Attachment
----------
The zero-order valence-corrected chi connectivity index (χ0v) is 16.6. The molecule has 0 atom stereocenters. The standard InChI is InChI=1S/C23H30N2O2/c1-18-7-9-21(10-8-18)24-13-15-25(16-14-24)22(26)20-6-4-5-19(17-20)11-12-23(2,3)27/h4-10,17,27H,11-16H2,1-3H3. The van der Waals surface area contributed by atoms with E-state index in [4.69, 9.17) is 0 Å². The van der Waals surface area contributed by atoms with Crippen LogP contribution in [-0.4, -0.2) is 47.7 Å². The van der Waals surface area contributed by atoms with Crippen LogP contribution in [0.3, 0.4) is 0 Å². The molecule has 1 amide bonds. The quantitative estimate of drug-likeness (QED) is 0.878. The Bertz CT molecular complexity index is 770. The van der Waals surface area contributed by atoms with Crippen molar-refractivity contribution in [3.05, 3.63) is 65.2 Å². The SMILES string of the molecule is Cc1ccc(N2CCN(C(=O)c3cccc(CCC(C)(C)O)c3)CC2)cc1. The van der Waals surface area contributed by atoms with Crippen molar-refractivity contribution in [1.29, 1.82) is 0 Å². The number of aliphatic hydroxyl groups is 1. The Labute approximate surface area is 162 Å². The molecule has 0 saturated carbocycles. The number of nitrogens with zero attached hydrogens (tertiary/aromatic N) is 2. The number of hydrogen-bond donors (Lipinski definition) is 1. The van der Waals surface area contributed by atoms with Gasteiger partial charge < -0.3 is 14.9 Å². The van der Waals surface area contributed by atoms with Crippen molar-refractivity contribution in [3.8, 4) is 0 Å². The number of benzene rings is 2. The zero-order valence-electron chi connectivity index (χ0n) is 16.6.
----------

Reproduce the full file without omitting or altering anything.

The zero-order valence-corrected chi connectivity index (χ0v) is 16.6. The molecule has 0 atom stereocenters. The standard InChI is InChI=1S/C23H30N2O2/c1-18-7-9-21(10-8-18)24-13-15-25(16-14-24)22(26)20-6-4-5-19(17-20)11-12-23(2,3)27/h4-10,17,27H,11-16H2,1-3H3. The van der Waals surface area contributed by atoms with E-state index in [4.69, 9.17) is 0 Å². The van der Waals surface area contributed by atoms with Crippen LogP contribution in [-0.4, -0.2) is 47.7 Å². The van der Waals surface area contributed by atoms with Crippen LogP contribution in [0.3, 0.4) is 0 Å². The molecule has 1 amide bonds. The quantitative estimate of drug-likeness (QED) is 0.878. The Bertz CT molecular complexity index is 770. The van der Waals surface area contributed by atoms with Crippen molar-refractivity contribution in [3.05, 3.63) is 65.2 Å². The SMILES string of the molecule is Cc1ccc(N2CCN(C(=O)c3cccc(CCC(C)(C)O)c3)CC2)cc1. The van der Waals surface area contributed by atoms with Crippen molar-refractivity contribution in [1.29, 1.82) is 0 Å². The number of aliphatic hydroxyl groups is 1. The Labute approximate surface area is 162 Å². The molecule has 0 saturated carbocycles. The number of nitrogens with zero attached hydrogens (tertiary/aromatic N) is 2. The number of hydrogen-bond donors (Lipinski definition) is 1. The van der Waals surface area contributed by atoms with Gasteiger partial charge < -0.3 is 14.9 Å². The van der Waals surface area contributed by atoms with Crippen molar-refractivity contribution in [3.8, 4) is 0 Å². The number of benzene rings is 2. The zero-order valence-electron chi connectivity index (χ0n) is 16.6.